The central bank also decided to keep the cash reserve at 4.0 percent, to provide liquidity under overnight repos at 0.25 percent and to maintain daily variable rate repos and reverse repos to smooth liquidity.
Excerpts from the statement by Dr. Raghuram G. Rajan, Governor:
In India, a tentative economic recovery is underway, but is still far from robust. Headline CPI reached its lowest level in August since November 2014. The ebbing of inflation in the year so far is due to a combination of low month-on-month increases in prices and favourable base effects. Overall year-on-year food inflation dropped sharply, led by vegetables and sugar. CPI inflation excluding food and fuel eased in August for the second consecutive month, primarily due to the decline in petrol and diesel prices pulling down inflation in transportation. Inflation expectations of households remained elevated in double digits likely in response to recent month-on-month increases in the prices of vegetables and pulses.
Looking forward, inflation is likely to go up from September for a few months as favourable base effects reverse. The outlook for food inflation could improve if the increase in sown area translates into higher production. Moderate increases in minimum support prices should keep cereal inflation muted, while subdued international food price inflation should continue to put downward pressure on the prices of sugar and edible oil, and food inflation more generally. The pass-through of the recent depreciation of the rupee will have to be carefully monitored, although benign crude prices should have an offsetting effect. Taking all this into consideration, inflation is expected to reach 5.8 per cent in January 2016, a shade lower than the August projection.
The modest pick-up in the growth momentum in the first half of 2015-16 benefited from soft commodity prices, disinflation, comfortable liquidity conditions, some de-clogging of stalled projects, and higher capital expenditure by the central government. Underlying economic activity, however, remains weak on account of the sustained decline in exports, rainfall deficiency and weaker than expected momentum in industrial production and investment activity. With global growth and trade slower than initial expectations, a continuing lack of appetite for new investment in the private sector, the constraint imposed by stressed assets on bank lending and waning business confidence, output growth projected for 2015-16 is marked down slightly to 7.4 per cent from 7.6 per cent earlier.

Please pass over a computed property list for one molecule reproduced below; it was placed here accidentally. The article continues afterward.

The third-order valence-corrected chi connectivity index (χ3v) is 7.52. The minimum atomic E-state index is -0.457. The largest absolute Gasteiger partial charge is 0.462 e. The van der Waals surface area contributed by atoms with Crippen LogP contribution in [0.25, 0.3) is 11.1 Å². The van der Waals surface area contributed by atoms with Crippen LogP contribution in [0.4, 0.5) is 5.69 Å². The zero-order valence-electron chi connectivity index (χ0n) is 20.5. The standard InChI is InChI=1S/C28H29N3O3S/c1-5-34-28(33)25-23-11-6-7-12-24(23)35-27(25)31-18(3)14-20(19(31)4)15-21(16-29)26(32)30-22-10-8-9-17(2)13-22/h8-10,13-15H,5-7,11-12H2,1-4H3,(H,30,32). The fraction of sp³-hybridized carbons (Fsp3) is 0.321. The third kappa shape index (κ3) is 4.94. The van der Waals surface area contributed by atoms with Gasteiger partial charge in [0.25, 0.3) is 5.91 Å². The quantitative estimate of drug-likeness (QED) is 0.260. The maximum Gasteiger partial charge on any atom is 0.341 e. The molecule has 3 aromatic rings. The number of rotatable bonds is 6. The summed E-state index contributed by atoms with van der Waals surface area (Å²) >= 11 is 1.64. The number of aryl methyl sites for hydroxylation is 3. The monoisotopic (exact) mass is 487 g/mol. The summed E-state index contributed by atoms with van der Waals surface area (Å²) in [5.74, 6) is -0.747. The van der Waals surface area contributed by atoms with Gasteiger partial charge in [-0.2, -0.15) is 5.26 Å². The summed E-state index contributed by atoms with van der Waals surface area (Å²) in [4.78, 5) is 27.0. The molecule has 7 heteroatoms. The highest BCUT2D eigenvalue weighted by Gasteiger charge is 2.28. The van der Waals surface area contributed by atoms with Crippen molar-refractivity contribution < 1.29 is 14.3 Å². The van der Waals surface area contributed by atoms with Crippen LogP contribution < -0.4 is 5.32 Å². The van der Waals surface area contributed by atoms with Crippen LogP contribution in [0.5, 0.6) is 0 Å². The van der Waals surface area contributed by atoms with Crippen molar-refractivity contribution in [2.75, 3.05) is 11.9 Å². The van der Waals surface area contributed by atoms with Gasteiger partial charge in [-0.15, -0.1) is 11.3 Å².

The January 2016 target of 6 per cent inflation is likely to be achieved.The focus should now shift to bringing inflation to around 5 per cent by the end of fiscal 2016-17. Still-low industrial capacity utilisation indicates more domestic demand is needed to substitute for weakening global demand in order that the domestic investment cycle picks up. Furthermore, investment is likely to respond more strongly if there is more certainty about the extent of monetary stimulus in the pipeline, even if transmission is slow. Therefore, the Reserve Bank has front-loaded policy action by a reduction in the policy rate by 50 basis points. Given our year-ahead projections of inflation, this ensures one year expected Treasury bill real interest rates of about 1.5-2.0 per cent, which are appropriate for this stage of the recovery.